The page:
John Garton


When did art become a pursuit for you?

When I left law school at the age of 23. I began making art in the hours when I wasn’t studying art history.

Are you self-taught or formally educated in visual art?

I am formally and informally educated (B.A. in Philosophy from Trinity University, San Antonio, TX, and Ph.D. in Art History from the Institute of Fine Arts, New York University).

How did you first become involved with ArtsWorcester?

If I remember correctly, my great colleague, Kristina Wilson, alerted me to it.

What medium do you currently work in, and how did you choose this medium?

I work in photography, painting, pencil, and pastel.

What is your creative process?

I warm up with some exercises, keep a notebook or camera with me, and try to record inspirations as they emerge. I shoot a lot of images, make many sketches, and spend some time away from it all before going back to look at what I like or don’t. My painting subjects tend to emerge from slower, more deliberative work, and from my other efforts in drawing and photography.

How do you choose your subject matter? Are there themes that recur throughout your work?

Lately I have been considering time, attention span, and meaningful moments of heightened presence. Sometimes those moments emerge from photographs of humans or other things, passing in either millennial time or a second-by-second frenzy. At other points I may overlay a rapid drawing with a more labored, painted illusion — say a still life of a plant or piece of fruit — but even the still life is meant to record a rather precise effect and moment of light.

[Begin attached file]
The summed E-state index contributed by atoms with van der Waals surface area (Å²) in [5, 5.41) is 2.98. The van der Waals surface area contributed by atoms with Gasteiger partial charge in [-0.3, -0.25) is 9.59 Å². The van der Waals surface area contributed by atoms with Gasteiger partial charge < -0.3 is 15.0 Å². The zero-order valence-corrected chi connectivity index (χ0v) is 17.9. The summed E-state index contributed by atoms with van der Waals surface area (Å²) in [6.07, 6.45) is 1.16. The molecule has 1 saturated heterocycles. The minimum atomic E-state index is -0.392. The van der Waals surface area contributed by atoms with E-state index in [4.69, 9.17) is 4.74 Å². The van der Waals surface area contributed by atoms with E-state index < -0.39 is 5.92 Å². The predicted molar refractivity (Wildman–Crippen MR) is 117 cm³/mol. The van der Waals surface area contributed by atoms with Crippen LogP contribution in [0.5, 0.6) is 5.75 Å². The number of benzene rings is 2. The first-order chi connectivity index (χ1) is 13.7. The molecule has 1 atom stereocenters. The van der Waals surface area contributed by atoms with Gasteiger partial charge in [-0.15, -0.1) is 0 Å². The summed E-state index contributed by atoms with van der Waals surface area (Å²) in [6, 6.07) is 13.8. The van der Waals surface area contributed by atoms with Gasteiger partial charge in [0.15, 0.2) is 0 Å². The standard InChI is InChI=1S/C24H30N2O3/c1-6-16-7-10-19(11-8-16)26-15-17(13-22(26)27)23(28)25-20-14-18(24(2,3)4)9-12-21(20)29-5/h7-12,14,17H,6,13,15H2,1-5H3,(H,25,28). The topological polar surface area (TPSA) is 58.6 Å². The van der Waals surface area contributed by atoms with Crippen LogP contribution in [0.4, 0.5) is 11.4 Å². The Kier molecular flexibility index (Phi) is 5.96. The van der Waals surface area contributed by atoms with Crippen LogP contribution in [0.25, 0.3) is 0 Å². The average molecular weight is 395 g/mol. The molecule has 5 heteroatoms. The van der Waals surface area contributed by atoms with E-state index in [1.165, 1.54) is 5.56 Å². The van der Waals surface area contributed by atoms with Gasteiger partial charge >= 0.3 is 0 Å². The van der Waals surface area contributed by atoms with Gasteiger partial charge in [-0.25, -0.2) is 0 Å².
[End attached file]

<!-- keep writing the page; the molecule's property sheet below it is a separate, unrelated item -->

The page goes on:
What living artists are you inspired by?

Sarah McKenzie of Boulder, CO; Stephen Dirado, Frank Armstrong, Don Tarallo, Toby Sisson, John Aylward, Stephanie Larrieux, Matt Malsky, Jan Johnson, and Elli Crocker, all from the Worcester area; and Willie Nelson, Gerhardt Richter, Jenny Saville, and the ghost of Claudio Bravo (only recently deceased).

Do you own any art by other artists?

Yes, by half a dozen other artists.

What other media or directions would you like to explore?

I recently worked on a video collaboration with Danny Thompson involving people waiting for trains in a station in Rome. Together with still photography, I am having fun exploring video.


Tomasso and Giovanni Talking, digital print, 11″ x 14″